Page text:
Suspected frostbite injuries in coypu (Myocastor coypus)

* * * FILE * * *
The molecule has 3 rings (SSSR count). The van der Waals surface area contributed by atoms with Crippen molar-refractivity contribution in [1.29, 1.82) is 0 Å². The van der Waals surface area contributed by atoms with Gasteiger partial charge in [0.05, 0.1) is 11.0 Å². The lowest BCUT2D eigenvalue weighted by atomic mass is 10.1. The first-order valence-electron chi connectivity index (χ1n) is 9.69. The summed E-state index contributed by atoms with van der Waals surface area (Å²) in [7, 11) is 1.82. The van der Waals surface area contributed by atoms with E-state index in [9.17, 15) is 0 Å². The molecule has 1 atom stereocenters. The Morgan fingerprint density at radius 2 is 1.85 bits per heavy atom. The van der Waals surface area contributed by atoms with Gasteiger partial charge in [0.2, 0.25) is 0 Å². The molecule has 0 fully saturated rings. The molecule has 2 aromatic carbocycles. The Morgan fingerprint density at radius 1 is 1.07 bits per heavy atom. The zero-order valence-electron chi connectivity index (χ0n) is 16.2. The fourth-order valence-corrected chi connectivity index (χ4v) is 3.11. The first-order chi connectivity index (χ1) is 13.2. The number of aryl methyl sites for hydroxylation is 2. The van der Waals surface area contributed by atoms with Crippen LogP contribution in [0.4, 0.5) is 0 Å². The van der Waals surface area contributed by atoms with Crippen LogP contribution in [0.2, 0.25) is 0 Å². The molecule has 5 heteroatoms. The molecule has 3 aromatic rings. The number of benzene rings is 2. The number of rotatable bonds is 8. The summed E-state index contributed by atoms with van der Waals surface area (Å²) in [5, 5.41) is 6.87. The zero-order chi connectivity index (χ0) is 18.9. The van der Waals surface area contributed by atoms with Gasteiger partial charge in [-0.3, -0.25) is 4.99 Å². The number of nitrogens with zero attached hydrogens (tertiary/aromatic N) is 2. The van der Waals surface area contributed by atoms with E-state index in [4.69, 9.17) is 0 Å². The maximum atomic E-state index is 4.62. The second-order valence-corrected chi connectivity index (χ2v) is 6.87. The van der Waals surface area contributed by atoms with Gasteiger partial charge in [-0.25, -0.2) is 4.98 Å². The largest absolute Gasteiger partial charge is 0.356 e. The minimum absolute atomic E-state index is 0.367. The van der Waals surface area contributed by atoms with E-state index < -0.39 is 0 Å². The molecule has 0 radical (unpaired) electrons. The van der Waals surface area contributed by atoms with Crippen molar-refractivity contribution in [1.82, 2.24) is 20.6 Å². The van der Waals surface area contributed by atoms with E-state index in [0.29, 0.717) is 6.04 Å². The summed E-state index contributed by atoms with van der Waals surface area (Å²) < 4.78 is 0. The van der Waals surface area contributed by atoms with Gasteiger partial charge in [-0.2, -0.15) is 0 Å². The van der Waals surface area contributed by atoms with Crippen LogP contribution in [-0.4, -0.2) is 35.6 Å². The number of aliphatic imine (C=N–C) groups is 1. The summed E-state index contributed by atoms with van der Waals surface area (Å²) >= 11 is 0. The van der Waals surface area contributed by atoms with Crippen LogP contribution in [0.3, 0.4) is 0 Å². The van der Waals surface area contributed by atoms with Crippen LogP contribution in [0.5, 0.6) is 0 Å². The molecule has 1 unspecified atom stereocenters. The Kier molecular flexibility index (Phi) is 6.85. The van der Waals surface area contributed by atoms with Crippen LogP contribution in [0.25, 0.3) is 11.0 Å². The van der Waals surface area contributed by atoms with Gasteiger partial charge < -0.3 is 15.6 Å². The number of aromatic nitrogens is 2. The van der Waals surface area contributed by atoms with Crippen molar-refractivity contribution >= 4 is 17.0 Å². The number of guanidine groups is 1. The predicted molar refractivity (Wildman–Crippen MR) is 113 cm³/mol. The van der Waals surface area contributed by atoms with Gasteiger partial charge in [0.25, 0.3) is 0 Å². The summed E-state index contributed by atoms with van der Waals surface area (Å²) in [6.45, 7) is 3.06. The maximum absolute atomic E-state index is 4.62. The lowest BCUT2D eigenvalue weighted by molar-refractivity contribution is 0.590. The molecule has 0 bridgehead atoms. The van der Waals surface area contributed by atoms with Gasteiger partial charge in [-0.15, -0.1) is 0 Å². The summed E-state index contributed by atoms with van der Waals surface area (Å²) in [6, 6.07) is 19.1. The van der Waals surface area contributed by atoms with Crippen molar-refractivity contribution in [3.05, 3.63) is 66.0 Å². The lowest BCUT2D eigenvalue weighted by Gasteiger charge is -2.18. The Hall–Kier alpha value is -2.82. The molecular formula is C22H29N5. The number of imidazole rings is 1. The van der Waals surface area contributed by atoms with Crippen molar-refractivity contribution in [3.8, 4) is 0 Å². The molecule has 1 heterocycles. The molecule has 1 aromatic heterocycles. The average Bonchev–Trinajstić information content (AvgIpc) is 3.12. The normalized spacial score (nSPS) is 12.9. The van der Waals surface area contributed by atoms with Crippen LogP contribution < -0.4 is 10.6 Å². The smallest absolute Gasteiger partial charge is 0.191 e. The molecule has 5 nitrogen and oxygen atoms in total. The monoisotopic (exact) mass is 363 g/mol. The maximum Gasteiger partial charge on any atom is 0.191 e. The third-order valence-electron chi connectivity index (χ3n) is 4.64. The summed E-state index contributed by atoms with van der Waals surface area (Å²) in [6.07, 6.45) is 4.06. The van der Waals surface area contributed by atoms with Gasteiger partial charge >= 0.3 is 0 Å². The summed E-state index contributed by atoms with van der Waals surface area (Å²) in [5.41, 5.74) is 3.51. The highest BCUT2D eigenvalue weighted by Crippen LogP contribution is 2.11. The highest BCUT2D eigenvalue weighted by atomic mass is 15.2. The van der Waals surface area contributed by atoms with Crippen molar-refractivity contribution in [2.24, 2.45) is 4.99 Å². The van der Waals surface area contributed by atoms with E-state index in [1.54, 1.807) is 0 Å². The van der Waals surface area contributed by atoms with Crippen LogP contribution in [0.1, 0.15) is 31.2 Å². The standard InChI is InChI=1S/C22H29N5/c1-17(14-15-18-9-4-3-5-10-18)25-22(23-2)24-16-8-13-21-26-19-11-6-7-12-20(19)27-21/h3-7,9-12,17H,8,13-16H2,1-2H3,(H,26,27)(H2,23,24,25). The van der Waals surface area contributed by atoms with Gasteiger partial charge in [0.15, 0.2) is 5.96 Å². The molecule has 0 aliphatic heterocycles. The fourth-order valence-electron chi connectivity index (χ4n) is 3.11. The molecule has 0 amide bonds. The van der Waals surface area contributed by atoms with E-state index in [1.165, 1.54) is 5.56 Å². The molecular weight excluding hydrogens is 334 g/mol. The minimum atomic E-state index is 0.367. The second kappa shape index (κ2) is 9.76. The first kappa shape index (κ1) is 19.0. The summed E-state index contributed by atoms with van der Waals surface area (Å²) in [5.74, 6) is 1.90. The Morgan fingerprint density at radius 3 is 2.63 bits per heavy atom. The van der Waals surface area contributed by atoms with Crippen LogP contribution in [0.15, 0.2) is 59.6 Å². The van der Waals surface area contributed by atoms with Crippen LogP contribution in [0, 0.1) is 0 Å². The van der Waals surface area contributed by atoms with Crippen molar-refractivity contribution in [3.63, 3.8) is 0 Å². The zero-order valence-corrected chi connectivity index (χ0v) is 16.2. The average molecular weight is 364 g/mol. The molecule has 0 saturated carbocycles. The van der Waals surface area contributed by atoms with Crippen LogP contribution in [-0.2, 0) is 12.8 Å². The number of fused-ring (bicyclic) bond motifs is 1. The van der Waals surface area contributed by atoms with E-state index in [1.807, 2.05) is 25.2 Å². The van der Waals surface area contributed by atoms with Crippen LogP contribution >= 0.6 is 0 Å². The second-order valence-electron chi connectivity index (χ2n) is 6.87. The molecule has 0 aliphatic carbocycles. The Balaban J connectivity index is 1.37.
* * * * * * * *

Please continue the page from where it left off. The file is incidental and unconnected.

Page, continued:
Native to South America, the coypu (Myocastor coypus) is an invasive alien species (IAS) of Union concern. It was introduced to Germany a hundred years ago and is considered established in all German federal states. Between January and February 2021, ground temperatures below -10° Celsius were recorded in Lower Saxony, Germany, for approximately two consecutive weeks. Five male and five female coypus, harvested between 23 February and 31 March 2021, received a post-mortem examination. Nutritional status was poor in six cases, moderate in three and good in one case. Pregnancy was observed in two females. In all the animals, lesions were predominantly found on the distal limbs (n = 7) and/or tail (n = 10), involving the skin and soft tissue with occasional exposure or loss of bones. The histological findings consisted of chronic, ulcerative to necrotizing dermatitis and occasional ulcerative-suppurative dermatitis, necrotizing myositis, thrombosis, granulation tissue, fibrosis and intralesional dystrophic mineralization. Intralesional bacteria were present in six and fungal spores in one animal. Determination of the exact cause was not possible; however, considering the local weather conditions and the distribution of lesions, frostbite injuries have to be considered as the most likely cause. The intralesional bacteria and fungal spores most likely represent secondary contaminants. Interestingly, lesions of this kind have not been reported in coypus in Germany so far. Therefore, frostbite should be considered as a potential cause of disease in coypus, warranting further investigation.